T-TIP isn't dead, but it won't happen soon, Froman says

By Bill Tomson

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WASHINGTON, Jan. 10, 2017 - It became clear by the end of the summer that there was no possibility to conclude negotiations on the Transatlantic Trade and Investment Partnership (T-TIP) in 2016 or even 2017, U.S. Trade Representative Michael Froman said Tuesday.

Froman, speaking Tuesday at a forum hosted by the Washington International Trade Association, said he and his team put together a “proposal for a final agreement” last summer that addressed the differences that stood in the way of a deal and presented it to their European counterparts in September.

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“It became clear for a number of reasons … that Europe could not talk about their most sensitive agricultural market access questions,” Froman said in what was likely his last major address before the Trump administration takes office. The EU trade ministers “made it clear there was not going to be an ambitious, comprehensive agreement that year. That's just the reality of the politics.”

Among the factors working against a deal, Froman said, were the EU negotiators preoccupation with finalizing a trade agreement with Canada, the Brexit vote, as well as key 2017 elections coming up in the Netherlands, France and Germany.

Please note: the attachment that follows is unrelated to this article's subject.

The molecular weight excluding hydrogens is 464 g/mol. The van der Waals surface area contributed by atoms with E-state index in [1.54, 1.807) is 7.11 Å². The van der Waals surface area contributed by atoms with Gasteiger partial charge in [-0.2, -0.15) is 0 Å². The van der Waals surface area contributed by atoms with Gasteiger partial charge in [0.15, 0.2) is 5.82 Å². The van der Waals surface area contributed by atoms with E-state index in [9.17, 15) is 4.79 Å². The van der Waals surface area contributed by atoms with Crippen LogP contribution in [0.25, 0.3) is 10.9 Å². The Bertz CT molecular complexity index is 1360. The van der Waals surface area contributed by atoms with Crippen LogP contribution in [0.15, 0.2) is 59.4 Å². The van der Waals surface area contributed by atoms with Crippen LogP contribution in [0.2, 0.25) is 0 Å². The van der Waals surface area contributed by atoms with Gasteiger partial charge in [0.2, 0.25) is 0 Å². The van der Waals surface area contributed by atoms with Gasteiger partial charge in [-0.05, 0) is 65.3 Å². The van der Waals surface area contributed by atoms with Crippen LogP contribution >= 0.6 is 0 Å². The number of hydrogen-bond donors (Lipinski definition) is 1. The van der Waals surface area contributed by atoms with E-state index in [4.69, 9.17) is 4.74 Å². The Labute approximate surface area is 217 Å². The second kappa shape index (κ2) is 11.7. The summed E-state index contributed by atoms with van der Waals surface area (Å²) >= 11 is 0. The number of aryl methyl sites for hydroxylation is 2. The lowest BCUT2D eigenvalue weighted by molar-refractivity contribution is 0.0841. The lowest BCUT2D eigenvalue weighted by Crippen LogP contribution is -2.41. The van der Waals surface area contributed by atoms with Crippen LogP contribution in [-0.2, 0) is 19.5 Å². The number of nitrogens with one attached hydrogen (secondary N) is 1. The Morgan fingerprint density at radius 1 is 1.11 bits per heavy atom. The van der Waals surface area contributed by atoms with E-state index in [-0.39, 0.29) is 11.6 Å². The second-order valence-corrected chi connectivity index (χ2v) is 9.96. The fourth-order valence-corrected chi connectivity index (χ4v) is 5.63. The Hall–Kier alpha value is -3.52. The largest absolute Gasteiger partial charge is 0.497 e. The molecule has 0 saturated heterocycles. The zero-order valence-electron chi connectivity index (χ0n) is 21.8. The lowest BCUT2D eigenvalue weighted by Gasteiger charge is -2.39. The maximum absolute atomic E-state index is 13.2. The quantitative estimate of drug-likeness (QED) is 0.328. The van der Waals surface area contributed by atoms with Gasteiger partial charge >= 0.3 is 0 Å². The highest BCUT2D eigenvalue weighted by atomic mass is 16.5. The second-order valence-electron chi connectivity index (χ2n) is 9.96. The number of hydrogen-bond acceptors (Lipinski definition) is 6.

Froman said he was surprised to learn that agricultural issues seemed to be the most sensitive issues that the European negotiators were reluctant to discuss. Gaining new market access to European markets for beef, poultry and pork have been major goals for U.S. officials who have been negotiating T-TIP for the past five years.

A recent USDA analysis showed that while the U.S. is importing record amounts of agricultural products from Europe, U.S. exports to the EU dropped 4 percent in 2015.

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“While the United States had a $16 billion agricultural trade surplus with the rest of the world in 2015, it ran a record $12 billion trade deficit in farm and food products with the European Union, up 15 percent from 2014,” the report concluded.

European tariffs are a major problem for U.S. exporters, but the EU has also virtually halted U.S. chicken imports because of bans on the type of antimicrobial rinses used by most U.S. producers to prevent salmonella contamination. U.S. pork exports are stymied by an EU prohibition on ractopamine, a drug commonly used by U.S. ranchers to promote the production of lean meat.

But Froman stressed that T-TIP can eventually succeed.

“I do hope at the end of the day the next administration and the European Union will be able to pick up where we left off and move forward on the remaining issues,” he said.

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